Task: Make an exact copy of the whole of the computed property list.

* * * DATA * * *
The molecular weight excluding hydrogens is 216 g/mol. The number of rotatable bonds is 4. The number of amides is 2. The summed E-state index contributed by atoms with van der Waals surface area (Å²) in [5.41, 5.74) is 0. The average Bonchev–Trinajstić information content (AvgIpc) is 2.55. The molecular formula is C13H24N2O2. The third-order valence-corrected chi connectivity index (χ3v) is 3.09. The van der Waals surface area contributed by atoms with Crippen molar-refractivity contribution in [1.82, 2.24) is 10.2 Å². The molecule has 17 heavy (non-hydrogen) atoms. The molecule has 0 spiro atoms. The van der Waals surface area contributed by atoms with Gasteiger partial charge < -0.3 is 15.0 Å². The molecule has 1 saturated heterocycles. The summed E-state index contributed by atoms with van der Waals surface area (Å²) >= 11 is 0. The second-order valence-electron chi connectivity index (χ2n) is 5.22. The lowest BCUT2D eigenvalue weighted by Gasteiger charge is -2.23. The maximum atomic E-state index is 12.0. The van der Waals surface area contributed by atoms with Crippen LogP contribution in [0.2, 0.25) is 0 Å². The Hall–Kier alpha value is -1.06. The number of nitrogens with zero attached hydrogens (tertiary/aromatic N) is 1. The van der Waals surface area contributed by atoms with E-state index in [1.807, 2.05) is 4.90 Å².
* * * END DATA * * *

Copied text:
The molecular weight excluding hydrogens is 216 g/mol. The number of rotatable bonds is 4. The number of amides is 2. The summed E-state index contributed by atoms with van der Waals surface area (Å²) in [5.41, 5.74) is 0. The average Bonchev–Trinajstić information content (AvgIpc) is 2.55. The molecular formula is C13H24N2O2. The third-order valence-corrected chi connectivity index (χ3v) is 3.09. The van der Waals surface area contributed by atoms with Crippen molar-refractivity contribution in [1.82, 2.24) is 10.2 Å². The molecule has 17 heavy (non-hydrogen) atoms. The molecule has 0 spiro atoms. The van der Waals surface area contributed by atoms with Gasteiger partial charge < -0.3 is 15.0 Å². The molecule has 1 saturated heterocycles. The summed E-state index contributed by atoms with van der Waals surface area (Å²) >= 11 is 0. The second-order valence-electron chi connectivity index (χ2n) is 5.22. The lowest BCUT2D eigenvalue weighted by Gasteiger charge is -2.23. The maximum atomic E-state index is 12.0. The van der Waals surface area contributed by atoms with Crippen LogP contribution in [0.2, 0.25) is 0 Å². The Hall–Kier alpha value is -1.06. The number of nitrogens with zero attached hydrogens (tertiary/aromatic N) is 1. The van der Waals surface area contributed by atoms with E-state index in [1.807, 2.05) is 4.90 Å².